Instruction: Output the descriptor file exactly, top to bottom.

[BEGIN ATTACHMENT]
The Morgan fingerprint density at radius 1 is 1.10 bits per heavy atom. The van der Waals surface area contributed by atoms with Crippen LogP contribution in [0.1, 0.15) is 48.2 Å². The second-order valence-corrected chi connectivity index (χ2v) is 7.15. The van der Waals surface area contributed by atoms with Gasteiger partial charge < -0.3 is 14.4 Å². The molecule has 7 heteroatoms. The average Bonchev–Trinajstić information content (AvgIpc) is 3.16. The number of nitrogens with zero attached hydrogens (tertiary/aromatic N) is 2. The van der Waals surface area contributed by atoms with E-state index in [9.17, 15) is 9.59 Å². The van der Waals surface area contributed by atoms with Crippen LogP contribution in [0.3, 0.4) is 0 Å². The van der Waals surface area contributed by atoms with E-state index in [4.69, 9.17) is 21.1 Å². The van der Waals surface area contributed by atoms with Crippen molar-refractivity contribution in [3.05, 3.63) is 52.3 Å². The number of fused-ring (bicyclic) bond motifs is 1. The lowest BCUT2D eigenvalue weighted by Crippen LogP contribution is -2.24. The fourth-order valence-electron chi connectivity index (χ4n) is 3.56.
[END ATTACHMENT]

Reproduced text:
The Morgan fingerprint density at radius 1 is 1.10 bits per heavy atom. The van der Waals surface area contributed by atoms with Crippen LogP contribution in [0.1, 0.15) is 48.2 Å². The second-order valence-corrected chi connectivity index (χ2v) is 7.15. The van der Waals surface area contributed by atoms with Gasteiger partial charge < -0.3 is 14.4 Å². The molecule has 7 heteroatoms. The average Bonchev–Trinajstić information content (AvgIpc) is 3.16. The number of nitrogens with zero attached hydrogens (tertiary/aromatic N) is 2. The van der Waals surface area contributed by atoms with E-state index in [9.17, 15) is 9.59 Å². The van der Waals surface area contributed by atoms with Crippen LogP contribution in [0.3, 0.4) is 0 Å². The van der Waals surface area contributed by atoms with E-state index in [4.69, 9.17) is 21.1 Å². The van der Waals surface area contributed by atoms with Crippen molar-refractivity contribution in [3.05, 3.63) is 52.3 Å². The number of fused-ring (bicyclic) bond motifs is 1. The lowest BCUT2D eigenvalue weighted by Crippen LogP contribution is -2.24. The fourth-order valence-electron chi connectivity index (χ4n) is 3.56.